The Obama administration was able to push the Affordable Care Act — Obamacare — through Congress in part because the Congressional Budget Office said it would modestly reduce future federal budget deficits.
The claim of deficit reduction rests on a shaky foundation. It depends entirely on the uninterrupted implementation of four carefully constructed "indexing" provisions. These provisions, which make annual adjustments to key spending and tax parameters of the law (or specify that such adjustments will not be made), were written with the clear intention of making the ACA look better financially as time passed. Our new study, published by the Mercatus Center at George Mason University, shows that these budgetary manipulations are no more likely to survive mounting political pressure than did income-tax "bracket creep" in the 1970s or across-the-board cuts in Medicare physician fees over the past 15 years.
Each of the four provisions has an impact on consumers, who will face higher insurance costs, shrinking access to essential services, and higher tax payments. They are:
1. The productivity adjustment factor.
Medicare payments to hospitals and other facilities are increased annually to account for inflation. The ACA permanently lowered those annual increases based on a "productivity adjustment" — an estimate of productivity improvement in the overall economy. The reduction, expected to average 1.1 percentage points annually, is taken regardless of whether a facility is able to achieve such productivity growth.
The cumulative effect of the adjustment is a massive cut: a 56 percent reduction in what Medicare pays for services at the end of 75 years, and a reduction in overall payments to hospital and other facilities of at least $4 trillion over the same period, in present-value terms.
Such cuts have real consequences. The Medicare actuaries estimate that, without changes to the law, by 2040 half of all hospitals, 70 percent of skilled nursing facilities, and 90 percent of home health agencies will be losing money every year due to the cumulative effect of the productivity adjustment factor. The actuaries believe that "in practice, providers could not sustain continuing negative margins and, absent legislative changes, may have to withdraw from providing services to Medicare beneficiaries" or take actions to shift the cost of Medicare patients to other payers.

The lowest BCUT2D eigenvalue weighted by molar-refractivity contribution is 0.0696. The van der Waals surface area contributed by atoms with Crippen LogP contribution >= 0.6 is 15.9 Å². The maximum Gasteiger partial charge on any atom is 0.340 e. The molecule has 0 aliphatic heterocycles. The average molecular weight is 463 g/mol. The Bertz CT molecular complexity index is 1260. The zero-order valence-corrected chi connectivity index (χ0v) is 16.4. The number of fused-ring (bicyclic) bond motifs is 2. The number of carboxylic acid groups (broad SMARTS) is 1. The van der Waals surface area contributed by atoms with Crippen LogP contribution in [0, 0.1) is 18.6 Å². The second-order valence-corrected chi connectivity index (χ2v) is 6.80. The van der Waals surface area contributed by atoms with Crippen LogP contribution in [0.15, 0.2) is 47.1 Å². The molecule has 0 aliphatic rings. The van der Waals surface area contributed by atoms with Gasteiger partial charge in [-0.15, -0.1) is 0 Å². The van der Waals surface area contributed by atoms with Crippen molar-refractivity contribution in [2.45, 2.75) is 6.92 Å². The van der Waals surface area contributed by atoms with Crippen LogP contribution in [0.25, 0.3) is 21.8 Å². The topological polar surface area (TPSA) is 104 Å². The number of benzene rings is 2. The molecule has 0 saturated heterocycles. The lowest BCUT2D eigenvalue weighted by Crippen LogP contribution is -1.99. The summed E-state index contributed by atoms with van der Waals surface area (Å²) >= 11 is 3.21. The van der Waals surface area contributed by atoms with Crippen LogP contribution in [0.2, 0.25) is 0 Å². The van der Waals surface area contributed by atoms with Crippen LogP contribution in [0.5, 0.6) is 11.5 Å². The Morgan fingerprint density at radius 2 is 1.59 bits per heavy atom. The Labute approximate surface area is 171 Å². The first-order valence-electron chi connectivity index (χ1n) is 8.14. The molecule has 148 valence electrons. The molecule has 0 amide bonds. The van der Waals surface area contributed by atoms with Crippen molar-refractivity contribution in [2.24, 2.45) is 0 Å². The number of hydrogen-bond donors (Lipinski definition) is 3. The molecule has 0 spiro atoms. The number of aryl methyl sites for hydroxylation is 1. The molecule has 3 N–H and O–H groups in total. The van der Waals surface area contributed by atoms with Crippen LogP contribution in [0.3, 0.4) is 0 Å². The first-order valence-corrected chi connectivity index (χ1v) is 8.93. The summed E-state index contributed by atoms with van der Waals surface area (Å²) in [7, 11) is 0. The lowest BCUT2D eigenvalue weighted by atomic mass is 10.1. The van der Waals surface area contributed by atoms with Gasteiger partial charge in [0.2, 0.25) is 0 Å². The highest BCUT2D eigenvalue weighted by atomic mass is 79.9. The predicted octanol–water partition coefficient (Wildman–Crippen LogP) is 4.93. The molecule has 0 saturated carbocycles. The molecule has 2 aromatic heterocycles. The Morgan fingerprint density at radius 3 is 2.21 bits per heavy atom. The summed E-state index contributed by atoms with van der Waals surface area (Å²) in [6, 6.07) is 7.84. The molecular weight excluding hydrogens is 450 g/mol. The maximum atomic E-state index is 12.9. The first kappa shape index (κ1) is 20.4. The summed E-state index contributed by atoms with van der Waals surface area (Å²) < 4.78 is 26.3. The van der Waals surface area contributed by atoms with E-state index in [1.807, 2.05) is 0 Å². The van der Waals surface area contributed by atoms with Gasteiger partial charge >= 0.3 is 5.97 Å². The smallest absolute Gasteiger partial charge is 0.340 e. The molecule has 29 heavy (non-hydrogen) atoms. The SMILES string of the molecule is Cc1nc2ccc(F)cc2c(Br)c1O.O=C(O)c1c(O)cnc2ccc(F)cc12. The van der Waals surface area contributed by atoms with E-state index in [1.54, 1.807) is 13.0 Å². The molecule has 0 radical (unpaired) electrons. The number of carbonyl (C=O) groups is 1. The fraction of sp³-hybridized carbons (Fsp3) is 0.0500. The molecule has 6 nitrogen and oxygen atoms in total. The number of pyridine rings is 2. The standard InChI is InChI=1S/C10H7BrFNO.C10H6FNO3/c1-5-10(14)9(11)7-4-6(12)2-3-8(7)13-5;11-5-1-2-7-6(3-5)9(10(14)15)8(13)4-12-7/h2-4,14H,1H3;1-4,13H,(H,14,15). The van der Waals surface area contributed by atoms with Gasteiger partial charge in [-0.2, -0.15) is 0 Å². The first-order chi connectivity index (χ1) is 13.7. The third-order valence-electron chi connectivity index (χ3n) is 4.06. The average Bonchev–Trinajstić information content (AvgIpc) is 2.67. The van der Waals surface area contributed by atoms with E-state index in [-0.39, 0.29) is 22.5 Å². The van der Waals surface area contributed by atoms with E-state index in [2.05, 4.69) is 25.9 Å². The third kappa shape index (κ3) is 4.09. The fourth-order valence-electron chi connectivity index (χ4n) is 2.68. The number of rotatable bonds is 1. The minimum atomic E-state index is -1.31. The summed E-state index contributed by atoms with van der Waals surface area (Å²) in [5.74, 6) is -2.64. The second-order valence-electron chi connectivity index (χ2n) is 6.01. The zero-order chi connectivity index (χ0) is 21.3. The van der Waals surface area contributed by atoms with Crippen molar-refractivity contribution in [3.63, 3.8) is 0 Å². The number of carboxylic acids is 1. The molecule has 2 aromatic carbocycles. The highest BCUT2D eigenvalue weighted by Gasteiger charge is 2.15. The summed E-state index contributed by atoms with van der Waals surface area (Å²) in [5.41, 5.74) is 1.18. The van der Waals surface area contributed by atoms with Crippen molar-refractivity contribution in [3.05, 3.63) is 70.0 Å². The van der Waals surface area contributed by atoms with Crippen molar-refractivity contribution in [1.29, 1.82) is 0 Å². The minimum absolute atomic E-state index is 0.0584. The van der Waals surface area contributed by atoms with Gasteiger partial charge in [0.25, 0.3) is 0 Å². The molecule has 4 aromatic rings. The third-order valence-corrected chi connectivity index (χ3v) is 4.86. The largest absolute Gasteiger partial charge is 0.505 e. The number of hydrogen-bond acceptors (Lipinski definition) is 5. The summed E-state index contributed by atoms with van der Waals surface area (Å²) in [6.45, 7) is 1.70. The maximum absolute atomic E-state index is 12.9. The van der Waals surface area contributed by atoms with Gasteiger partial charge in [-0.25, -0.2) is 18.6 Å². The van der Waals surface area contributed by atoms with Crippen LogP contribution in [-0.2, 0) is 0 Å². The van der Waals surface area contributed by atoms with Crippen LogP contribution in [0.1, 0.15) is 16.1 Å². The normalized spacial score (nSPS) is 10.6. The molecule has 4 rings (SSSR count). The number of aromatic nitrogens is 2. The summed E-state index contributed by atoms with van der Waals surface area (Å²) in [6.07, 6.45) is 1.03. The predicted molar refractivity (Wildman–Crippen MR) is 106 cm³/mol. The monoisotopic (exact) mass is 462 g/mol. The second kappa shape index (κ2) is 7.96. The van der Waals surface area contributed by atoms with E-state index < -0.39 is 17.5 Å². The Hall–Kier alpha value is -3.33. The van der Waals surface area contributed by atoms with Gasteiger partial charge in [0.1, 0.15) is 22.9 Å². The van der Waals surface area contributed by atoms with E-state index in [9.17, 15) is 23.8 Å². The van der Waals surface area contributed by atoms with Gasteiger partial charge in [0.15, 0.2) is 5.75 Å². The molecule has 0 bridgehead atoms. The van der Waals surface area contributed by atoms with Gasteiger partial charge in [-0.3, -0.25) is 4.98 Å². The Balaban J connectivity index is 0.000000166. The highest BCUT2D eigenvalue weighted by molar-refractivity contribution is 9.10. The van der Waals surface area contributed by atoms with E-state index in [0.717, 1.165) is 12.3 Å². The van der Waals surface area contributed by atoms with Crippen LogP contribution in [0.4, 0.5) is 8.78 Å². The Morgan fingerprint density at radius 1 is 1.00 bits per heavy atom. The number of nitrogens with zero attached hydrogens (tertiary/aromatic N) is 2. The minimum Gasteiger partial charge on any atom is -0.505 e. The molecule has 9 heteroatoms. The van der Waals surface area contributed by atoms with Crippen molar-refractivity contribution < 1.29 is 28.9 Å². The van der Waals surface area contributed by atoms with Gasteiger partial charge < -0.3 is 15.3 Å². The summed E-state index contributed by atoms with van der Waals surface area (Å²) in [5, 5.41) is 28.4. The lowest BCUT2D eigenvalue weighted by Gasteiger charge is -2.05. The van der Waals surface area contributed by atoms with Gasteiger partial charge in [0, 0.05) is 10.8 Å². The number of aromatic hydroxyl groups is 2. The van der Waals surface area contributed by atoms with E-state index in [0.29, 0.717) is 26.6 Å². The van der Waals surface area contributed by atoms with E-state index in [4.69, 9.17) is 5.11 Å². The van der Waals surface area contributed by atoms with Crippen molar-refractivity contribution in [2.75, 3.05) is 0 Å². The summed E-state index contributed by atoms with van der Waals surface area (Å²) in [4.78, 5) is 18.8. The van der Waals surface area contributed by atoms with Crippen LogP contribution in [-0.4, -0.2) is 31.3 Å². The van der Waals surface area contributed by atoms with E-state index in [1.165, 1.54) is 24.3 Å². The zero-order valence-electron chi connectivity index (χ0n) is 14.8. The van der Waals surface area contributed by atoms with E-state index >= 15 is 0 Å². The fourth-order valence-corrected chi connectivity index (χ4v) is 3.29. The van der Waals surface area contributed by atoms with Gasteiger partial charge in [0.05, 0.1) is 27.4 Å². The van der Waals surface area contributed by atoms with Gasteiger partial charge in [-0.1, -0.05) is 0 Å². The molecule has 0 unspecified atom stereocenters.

2. Taxes on "high-income" households.
The ACA instituted taxes designed to look as if they will be paid only by those with high incomes. MIT professor Jonathan Gruber asserts that a new Medicare payroll tax in the ACA is "a tax increase on the wealthiest Americans." The Medicare Hospital Insurance (HI) tax rate is increased from 1.45 percent to 2.35 percent on earnings over $200,000 for individual taxpayers and $250,000 for married couples. In addition, a new 3.8 percent tax is imposed on net investment income for those with incomes exceeding those levels.
The income thresholds for assessing these taxes are not indexed to inflation or wage growth. Consequently, many Americans not considered rich will eventually be required to pay them. The $200,000 threshold will move down to about $140,000 in today's dollars by 2030 — and will continue to drop — because of the failure to account for inflation.
3. The "Cadillac tax."
Job-based health insurance has long received a special tax break. Employer and employee contributions are excluded, without limit, from both income and payroll taxes. While this open-ended tax break has made workplace health insurance affordable, it has promoted overly generous insurance (dubbed Cadillac coverage) and fueled the rapid growth of health spending.